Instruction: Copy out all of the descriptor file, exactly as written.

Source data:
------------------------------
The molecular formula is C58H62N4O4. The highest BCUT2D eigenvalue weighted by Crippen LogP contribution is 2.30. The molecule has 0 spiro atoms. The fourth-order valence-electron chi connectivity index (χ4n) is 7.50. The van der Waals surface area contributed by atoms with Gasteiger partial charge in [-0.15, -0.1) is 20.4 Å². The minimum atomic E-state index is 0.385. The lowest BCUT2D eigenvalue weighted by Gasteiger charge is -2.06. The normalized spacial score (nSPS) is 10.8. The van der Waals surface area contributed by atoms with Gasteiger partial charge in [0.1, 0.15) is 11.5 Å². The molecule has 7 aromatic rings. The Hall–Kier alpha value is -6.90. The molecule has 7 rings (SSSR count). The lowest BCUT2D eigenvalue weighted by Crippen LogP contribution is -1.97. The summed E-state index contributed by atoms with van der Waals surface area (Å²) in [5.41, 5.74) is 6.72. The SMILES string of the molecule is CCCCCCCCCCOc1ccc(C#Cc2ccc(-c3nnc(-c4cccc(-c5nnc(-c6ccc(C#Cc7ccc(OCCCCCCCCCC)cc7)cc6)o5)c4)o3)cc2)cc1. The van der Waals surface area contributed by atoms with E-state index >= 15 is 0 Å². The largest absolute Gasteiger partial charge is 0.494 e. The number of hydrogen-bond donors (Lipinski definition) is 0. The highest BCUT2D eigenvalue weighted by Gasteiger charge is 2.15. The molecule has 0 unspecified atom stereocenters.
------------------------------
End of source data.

The molecular formula is C58H62N4O4. The highest BCUT2D eigenvalue weighted by Crippen LogP contribution is 2.30. The molecule has 0 spiro atoms. The fourth-order valence-electron chi connectivity index (χ4n) is 7.50. The van der Waals surface area contributed by atoms with Gasteiger partial charge in [-0.15, -0.1) is 20.4 Å². The minimum atomic E-state index is 0.385. The lowest BCUT2D eigenvalue weighted by Gasteiger charge is -2.06. The normalized spacial score (nSPS) is 10.8. The van der Waals surface area contributed by atoms with Gasteiger partial charge in [0.1, 0.15) is 11.5 Å². The molecule has 7 aromatic rings. The Hall–Kier alpha value is -6.90. The molecule has 7 rings (SSSR count). The lowest BCUT2D eigenvalue weighted by Crippen LogP contribution is -1.97. The summed E-state index contributed by atoms with van der Waals surface area (Å²) in [5.41, 5.74) is 6.72. The SMILES string of the molecule is CCCCCCCCCCOc1ccc(C#Cc2ccc(-c3nnc(-c4cccc(-c5nnc(-c6ccc(C#Cc7ccc(OCCCCCCCCCC)cc7)cc6)o5)c4)o3)cc2)cc1. The van der Waals surface area contributed by atoms with E-state index >= 15 is 0 Å². The largest absolute Gasteiger partial charge is 0.494 e. The number of hydrogen-bond donors (Lipinski definition) is 0. The highest BCUT2D eigenvalue weighted by Gasteiger charge is 2.15. The molecule has 0 unspecified atom stereocenters.